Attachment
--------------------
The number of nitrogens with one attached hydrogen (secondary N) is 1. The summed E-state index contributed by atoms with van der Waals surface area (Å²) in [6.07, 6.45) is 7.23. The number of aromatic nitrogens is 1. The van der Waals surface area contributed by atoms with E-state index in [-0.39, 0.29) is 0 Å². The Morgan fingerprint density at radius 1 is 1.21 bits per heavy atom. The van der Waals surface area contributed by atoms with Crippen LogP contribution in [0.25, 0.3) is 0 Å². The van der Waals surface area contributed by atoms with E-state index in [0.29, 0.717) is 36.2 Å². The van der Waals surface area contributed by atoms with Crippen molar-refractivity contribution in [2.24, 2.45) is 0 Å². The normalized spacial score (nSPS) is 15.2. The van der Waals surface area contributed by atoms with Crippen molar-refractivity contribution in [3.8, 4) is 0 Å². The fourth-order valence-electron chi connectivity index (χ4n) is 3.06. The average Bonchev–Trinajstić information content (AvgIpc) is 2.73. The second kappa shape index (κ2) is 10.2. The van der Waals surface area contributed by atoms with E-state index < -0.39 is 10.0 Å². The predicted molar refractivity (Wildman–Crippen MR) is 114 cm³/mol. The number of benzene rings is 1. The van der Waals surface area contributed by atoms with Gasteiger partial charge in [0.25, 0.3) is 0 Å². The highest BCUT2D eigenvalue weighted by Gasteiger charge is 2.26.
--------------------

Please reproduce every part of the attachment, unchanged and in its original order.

The number of nitrogens with one attached hydrogen (secondary N) is 1. The summed E-state index contributed by atoms with van der Waals surface area (Å²) in [6.07, 6.45) is 7.23. The number of aromatic nitrogens is 1. The van der Waals surface area contributed by atoms with E-state index in [-0.39, 0.29) is 0 Å². The Morgan fingerprint density at radius 1 is 1.21 bits per heavy atom. The van der Waals surface area contributed by atoms with Crippen LogP contribution in [0.25, 0.3) is 0 Å². The van der Waals surface area contributed by atoms with E-state index in [0.29, 0.717) is 36.2 Å². The van der Waals surface area contributed by atoms with Crippen molar-refractivity contribution in [2.24, 2.45) is 0 Å². The normalized spacial score (nSPS) is 15.2. The van der Waals surface area contributed by atoms with Crippen molar-refractivity contribution in [3.8, 4) is 0 Å². The fourth-order valence-electron chi connectivity index (χ4n) is 3.06. The average Bonchev–Trinajstić information content (AvgIpc) is 2.73. The second kappa shape index (κ2) is 10.2. The van der Waals surface area contributed by atoms with E-state index < -0.39 is 10.0 Å². The predicted molar refractivity (Wildman–Crippen MR) is 114 cm³/mol. The number of benzene rings is 1. The van der Waals surface area contributed by atoms with Gasteiger partial charge in [0.25, 0.3) is 0 Å². The highest BCUT2D eigenvalue weighted by Gasteiger charge is 2.26.